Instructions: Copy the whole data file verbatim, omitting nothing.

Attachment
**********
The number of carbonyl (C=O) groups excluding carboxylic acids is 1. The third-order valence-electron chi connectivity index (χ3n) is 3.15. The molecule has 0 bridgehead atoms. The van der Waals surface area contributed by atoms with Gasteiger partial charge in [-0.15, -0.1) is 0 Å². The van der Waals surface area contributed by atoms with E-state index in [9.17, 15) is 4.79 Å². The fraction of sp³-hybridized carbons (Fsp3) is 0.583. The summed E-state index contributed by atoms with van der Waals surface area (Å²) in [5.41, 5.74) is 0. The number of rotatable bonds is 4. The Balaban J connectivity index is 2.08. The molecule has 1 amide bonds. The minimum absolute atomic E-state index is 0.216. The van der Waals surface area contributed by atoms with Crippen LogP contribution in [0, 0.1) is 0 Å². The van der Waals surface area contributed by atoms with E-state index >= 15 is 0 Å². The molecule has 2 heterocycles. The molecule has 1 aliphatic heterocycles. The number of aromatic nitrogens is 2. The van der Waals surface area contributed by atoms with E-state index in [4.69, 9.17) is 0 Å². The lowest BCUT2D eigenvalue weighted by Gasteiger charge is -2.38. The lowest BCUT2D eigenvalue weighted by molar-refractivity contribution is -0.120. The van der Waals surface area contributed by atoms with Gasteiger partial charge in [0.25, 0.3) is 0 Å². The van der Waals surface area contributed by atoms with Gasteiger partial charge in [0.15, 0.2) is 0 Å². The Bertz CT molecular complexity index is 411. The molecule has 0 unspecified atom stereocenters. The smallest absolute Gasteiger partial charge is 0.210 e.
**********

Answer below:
The number of carbonyl (C=O) groups excluding carboxylic acids is 1. The third-order valence-electron chi connectivity index (χ3n) is 3.15. The molecule has 0 bridgehead atoms. The van der Waals surface area contributed by atoms with Gasteiger partial charge in [-0.15, -0.1) is 0 Å². The van der Waals surface area contributed by atoms with E-state index in [9.17, 15) is 4.79 Å². The fraction of sp³-hybridized carbons (Fsp3) is 0.583. The summed E-state index contributed by atoms with van der Waals surface area (Å²) in [5.41, 5.74) is 0. The number of rotatable bonds is 4. The Balaban J connectivity index is 2.08. The molecule has 1 amide bonds. The minimum absolute atomic E-state index is 0.216. The van der Waals surface area contributed by atoms with Crippen LogP contribution in [0, 0.1) is 0 Å². The van der Waals surface area contributed by atoms with E-state index >= 15 is 0 Å². The molecule has 2 heterocycles. The molecule has 1 aliphatic heterocycles. The number of aromatic nitrogens is 2. The van der Waals surface area contributed by atoms with E-state index in [4.69, 9.17) is 0 Å². The lowest BCUT2D eigenvalue weighted by Gasteiger charge is -2.38. The lowest BCUT2D eigenvalue weighted by molar-refractivity contribution is -0.120. The van der Waals surface area contributed by atoms with Gasteiger partial charge in [0.25, 0.3) is 0 Å². The van der Waals surface area contributed by atoms with Gasteiger partial charge in [0.15, 0.2) is 0 Å². The Bertz CT molecular complexity index is 411. The molecule has 0 unspecified atom stereocenters. The smallest absolute Gasteiger partial charge is 0.210 e.